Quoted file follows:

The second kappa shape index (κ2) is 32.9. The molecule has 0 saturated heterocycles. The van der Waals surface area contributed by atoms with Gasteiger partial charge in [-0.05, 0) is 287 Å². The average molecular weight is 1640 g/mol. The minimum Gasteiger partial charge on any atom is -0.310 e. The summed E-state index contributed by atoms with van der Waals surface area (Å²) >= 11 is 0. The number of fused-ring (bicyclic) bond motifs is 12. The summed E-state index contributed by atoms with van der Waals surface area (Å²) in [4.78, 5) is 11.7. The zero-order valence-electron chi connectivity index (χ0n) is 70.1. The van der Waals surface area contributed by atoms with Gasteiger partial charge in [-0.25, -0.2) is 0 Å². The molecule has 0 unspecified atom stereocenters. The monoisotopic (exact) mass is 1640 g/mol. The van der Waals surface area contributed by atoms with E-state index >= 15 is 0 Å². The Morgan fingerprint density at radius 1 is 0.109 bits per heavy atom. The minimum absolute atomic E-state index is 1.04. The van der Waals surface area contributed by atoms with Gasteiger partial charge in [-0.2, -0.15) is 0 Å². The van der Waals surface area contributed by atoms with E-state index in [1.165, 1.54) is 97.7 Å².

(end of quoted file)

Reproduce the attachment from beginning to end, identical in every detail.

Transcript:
The second kappa shape index (κ2) is 32.9. The molecule has 0 saturated heterocycles. The van der Waals surface area contributed by atoms with Gasteiger partial charge in [-0.05, 0) is 287 Å². The average molecular weight is 1640 g/mol. The minimum Gasteiger partial charge on any atom is -0.310 e. The summed E-state index contributed by atoms with van der Waals surface area (Å²) >= 11 is 0. The number of fused-ring (bicyclic) bond motifs is 12. The summed E-state index contributed by atoms with van der Waals surface area (Å²) in [4.78, 5) is 11.7. The zero-order valence-electron chi connectivity index (χ0n) is 70.1. The van der Waals surface area contributed by atoms with Gasteiger partial charge in [-0.25, -0.2) is 0 Å². The molecule has 0 unspecified atom stereocenters. The monoisotopic (exact) mass is 1640 g/mol. The van der Waals surface area contributed by atoms with E-state index >= 15 is 0 Å². The Morgan fingerprint density at radius 1 is 0.109 bits per heavy atom. The minimum absolute atomic E-state index is 1.04. The van der Waals surface area contributed by atoms with Gasteiger partial charge in [-0.2, -0.15) is 0 Å². The van der Waals surface area contributed by atoms with E-state index in [1.165, 1.54) is 97.7 Å².